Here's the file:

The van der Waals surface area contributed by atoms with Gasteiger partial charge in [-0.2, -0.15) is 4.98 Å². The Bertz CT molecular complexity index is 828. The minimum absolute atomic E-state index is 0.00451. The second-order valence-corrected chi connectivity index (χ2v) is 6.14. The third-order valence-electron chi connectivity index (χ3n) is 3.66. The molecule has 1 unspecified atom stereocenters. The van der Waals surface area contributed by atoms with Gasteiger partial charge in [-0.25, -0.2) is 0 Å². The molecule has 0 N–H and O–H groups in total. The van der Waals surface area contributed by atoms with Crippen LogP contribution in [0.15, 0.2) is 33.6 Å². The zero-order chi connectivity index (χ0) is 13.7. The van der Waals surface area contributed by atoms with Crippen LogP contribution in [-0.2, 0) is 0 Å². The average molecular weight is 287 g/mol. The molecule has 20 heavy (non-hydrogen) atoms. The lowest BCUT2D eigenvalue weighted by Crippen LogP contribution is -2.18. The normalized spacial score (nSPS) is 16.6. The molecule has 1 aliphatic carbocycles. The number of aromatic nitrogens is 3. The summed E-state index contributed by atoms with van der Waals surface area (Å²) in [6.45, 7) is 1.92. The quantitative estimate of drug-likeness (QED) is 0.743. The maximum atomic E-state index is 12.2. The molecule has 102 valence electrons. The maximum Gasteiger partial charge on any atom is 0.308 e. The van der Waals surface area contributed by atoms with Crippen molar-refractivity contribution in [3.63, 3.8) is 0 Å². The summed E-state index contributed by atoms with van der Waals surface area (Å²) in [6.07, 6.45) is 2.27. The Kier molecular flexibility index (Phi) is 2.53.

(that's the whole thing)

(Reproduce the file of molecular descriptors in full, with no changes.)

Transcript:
The van der Waals surface area contributed by atoms with Gasteiger partial charge in [-0.2, -0.15) is 4.98 Å². The Bertz CT molecular complexity index is 828. The minimum absolute atomic E-state index is 0.00451. The second-order valence-corrected chi connectivity index (χ2v) is 6.14. The third-order valence-electron chi connectivity index (χ3n) is 3.66. The molecule has 1 unspecified atom stereocenters. The van der Waals surface area contributed by atoms with Gasteiger partial charge in [-0.25, -0.2) is 0 Å². The molecule has 0 N–H and O–H groups in total. The van der Waals surface area contributed by atoms with Crippen LogP contribution in [0.15, 0.2) is 33.6 Å². The zero-order chi connectivity index (χ0) is 13.7. The van der Waals surface area contributed by atoms with Crippen LogP contribution in [-0.2, 0) is 0 Å². The average molecular weight is 287 g/mol. The molecule has 20 heavy (non-hydrogen) atoms. The lowest BCUT2D eigenvalue weighted by Crippen LogP contribution is -2.18. The normalized spacial score (nSPS) is 16.6. The molecule has 1 aliphatic carbocycles. The number of aromatic nitrogens is 3. The summed E-state index contributed by atoms with van der Waals surface area (Å²) in [6.45, 7) is 1.92. The quantitative estimate of drug-likeness (QED) is 0.743. The maximum atomic E-state index is 12.2. The molecule has 102 valence electrons. The maximum Gasteiger partial charge on any atom is 0.308 e. The van der Waals surface area contributed by atoms with Crippen molar-refractivity contribution in [3.63, 3.8) is 0 Å². The summed E-state index contributed by atoms with van der Waals surface area (Å²) in [6.07, 6.45) is 2.27. The Kier molecular flexibility index (Phi) is 2.53.